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GeoPainter: Painting onto the map
Tutorial Series   Marble Python Tutorial
Previous   Tutorial 7 - Vehicle Tracking
What's Next   Tutorial 14 - Drawing in Custom Layers
Further Reading   n/a
the documentation for the Marble Python bindings are currently not available online. They can instead be found in the source code at the location: src/bindings/python/html/marble/Marble.html.

In the previous tutorial you've seen how easy it is to embed a MarbleWidget into a Qt application: Just create a MarbleWidget, set a map theme on it and ... you're done already.

Next we'll extend that example a bit and write our own little paint method to add some extra content to the globe. To facilitate this, Marble provides a painting hook called MarbleWidget.customPaint(). It is called in between of the normal paint operations: After the background and tiles are painted, but before the top layers like float items (info boxes).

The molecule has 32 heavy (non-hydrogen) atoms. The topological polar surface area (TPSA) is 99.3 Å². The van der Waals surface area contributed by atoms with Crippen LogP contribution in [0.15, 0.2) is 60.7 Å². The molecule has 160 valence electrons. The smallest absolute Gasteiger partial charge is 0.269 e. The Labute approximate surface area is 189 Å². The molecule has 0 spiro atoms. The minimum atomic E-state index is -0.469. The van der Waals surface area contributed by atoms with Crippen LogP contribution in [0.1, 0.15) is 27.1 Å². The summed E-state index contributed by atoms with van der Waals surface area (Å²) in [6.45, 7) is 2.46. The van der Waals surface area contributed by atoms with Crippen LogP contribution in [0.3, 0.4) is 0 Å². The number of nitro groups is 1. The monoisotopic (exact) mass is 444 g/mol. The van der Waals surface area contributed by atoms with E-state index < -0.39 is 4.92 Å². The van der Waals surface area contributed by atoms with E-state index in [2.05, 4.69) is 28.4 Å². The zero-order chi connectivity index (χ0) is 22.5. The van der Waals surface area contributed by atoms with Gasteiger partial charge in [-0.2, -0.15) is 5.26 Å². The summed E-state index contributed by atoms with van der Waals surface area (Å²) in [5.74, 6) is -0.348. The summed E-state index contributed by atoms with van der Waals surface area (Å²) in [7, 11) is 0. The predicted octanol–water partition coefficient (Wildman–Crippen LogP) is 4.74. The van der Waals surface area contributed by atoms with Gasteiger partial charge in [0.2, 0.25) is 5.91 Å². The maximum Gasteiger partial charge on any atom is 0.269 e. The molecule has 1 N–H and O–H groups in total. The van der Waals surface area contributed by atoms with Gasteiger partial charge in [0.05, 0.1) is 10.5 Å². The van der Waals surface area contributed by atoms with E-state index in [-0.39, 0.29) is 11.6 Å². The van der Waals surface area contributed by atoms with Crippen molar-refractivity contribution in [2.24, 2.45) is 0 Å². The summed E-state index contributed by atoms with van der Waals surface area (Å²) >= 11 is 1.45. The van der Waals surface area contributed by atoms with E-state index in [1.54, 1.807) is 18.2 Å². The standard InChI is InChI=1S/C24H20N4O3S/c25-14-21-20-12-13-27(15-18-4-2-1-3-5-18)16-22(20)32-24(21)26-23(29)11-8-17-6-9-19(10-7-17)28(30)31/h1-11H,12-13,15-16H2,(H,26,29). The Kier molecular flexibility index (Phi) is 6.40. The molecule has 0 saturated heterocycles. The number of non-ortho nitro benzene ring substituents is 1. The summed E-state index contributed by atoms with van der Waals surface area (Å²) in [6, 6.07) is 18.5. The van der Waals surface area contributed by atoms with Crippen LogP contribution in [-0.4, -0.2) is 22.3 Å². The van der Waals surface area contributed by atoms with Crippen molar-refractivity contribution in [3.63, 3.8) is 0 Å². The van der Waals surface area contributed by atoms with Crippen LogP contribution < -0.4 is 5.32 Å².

The customPaint operation is called with a GeoPainter: An extended QPainter which not only is able to paint at certain screen (pixel) positions, but also at certain geo (lat,lon) positions. We'll make use of that feature now. To keep things simple again, we just add a little 'Hello World' message indicated by a green circle.

#!/usr/bin/env python
from PyQt4.QtCore import *
from PyQt4.QtGui import *
from PyKDE4.marble import *
import sys

class MyMarbleWidget(Marble.MarbleWidget):
    def __init__(self):

    def customPaint(self, painter):
        home = Marble.GeoDataCoordinates(8.4, 49.0, 0.0, Marble.GeoDataCoordinates.Degree)
        painter.drawEllipse(home, 7, 7)
        painter.drawText(home, "Hello Marble!")

def main():
    app = QApplication(sys.argv)

    # create the marble widget
    marble = MyMarbleWidget()

    # resize the widget and add a window title
    marble.resize(500, 500)

    # Load the OpenStreetMap map
    marble.centerOn(Marble.GeoDataCoordinates(8.4, 49.0, 0.0, Marble.GeoDataCoordinates.Degree))

    # show the marble widget

    # run the app


Save the code above as and execute python and you end up with a globe view similar to this:


There may be situations where MarbleWidget::customPaint() does not suit your needs. This can be the case when you don't want to paint at the very top position (above all other items), or when subclassing MarbleWidget is not possible for some reason. In that case, have a look at the next chapter Drawing in Custom Layers

This page was last modified on 10 March 2016, at 21:01. Content is available under Creative Commons License SA 4.0 unless otherwise noted.